Why Did So Many Jews in Antwerp Perish in the Holocaust? Review of Lieven Saerens, Vreemdelingen in een wereldstad. Een geschiedenis van Antwerpen en zijn joodse bevolking 1880–1944, Tielt: Lannoo, 2000, 847 pp.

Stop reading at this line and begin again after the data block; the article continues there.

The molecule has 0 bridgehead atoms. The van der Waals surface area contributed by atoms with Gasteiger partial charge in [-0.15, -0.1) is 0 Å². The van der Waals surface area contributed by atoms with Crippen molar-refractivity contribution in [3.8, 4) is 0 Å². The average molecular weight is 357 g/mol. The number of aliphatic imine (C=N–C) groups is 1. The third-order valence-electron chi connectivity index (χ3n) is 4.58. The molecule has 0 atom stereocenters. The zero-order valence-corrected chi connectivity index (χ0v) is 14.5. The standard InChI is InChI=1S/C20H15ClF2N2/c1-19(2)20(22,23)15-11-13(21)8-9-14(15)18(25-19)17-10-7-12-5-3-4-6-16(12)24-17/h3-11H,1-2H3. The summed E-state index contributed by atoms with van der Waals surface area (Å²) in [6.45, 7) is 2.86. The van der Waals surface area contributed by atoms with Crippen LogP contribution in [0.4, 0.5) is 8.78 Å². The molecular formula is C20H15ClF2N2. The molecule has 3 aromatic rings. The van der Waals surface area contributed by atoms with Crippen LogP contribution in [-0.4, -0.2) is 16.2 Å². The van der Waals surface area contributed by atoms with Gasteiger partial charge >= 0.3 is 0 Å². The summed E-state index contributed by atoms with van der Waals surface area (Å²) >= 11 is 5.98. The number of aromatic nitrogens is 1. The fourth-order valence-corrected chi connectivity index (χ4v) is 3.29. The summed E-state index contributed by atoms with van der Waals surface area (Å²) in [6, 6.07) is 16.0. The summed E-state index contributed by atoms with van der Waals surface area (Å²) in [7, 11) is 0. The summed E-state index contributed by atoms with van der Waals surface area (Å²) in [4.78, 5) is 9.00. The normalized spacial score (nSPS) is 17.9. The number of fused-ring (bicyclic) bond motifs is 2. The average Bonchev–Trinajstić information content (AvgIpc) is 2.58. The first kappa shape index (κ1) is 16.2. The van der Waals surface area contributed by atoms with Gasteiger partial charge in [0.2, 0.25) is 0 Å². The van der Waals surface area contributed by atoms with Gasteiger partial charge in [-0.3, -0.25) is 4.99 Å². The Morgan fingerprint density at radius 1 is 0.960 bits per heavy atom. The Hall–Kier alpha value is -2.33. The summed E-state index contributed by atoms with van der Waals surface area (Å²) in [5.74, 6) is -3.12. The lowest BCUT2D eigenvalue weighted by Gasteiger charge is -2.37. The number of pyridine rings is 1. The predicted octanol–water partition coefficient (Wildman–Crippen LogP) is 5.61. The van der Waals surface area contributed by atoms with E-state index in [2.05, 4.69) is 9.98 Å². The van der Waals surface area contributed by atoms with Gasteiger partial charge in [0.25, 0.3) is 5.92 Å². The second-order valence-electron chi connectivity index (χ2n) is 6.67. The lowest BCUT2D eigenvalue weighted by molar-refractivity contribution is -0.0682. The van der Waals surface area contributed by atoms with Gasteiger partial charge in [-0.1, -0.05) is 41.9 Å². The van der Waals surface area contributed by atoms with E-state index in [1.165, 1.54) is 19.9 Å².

Lieven Saerens’s book on the history of Antwerp and its Jews 1880-1944 focuses on “the uniqueness of the Antwerp case” during the German occupation. Whereas 35-42 percent of all Jews registered in Brussels, Luik/Liège, and Charleroi were deported, the proportion in Antwerp was at least 65 percent. The author examines the identities of collaborators and the historical background to the willingness to help the Germans in Antwerp. Physical attacks on Jews began in 1933, culminating in anti-Jewish riots on August 25-26, 1939. The Germans felt free to embark on anti-Jewish activity at an early phase of the occupation, given their broad local support in Antwerp. The author also discusses acts of assistance to Jews, but emphasizes the limited scale of these activities here as compared to other places. Despite a number of methodological and narration problems, Saerens has produced an important contribution to the genre of professional local scholarly studies on the Holocaust and to the study of the Holocaust in Belgium.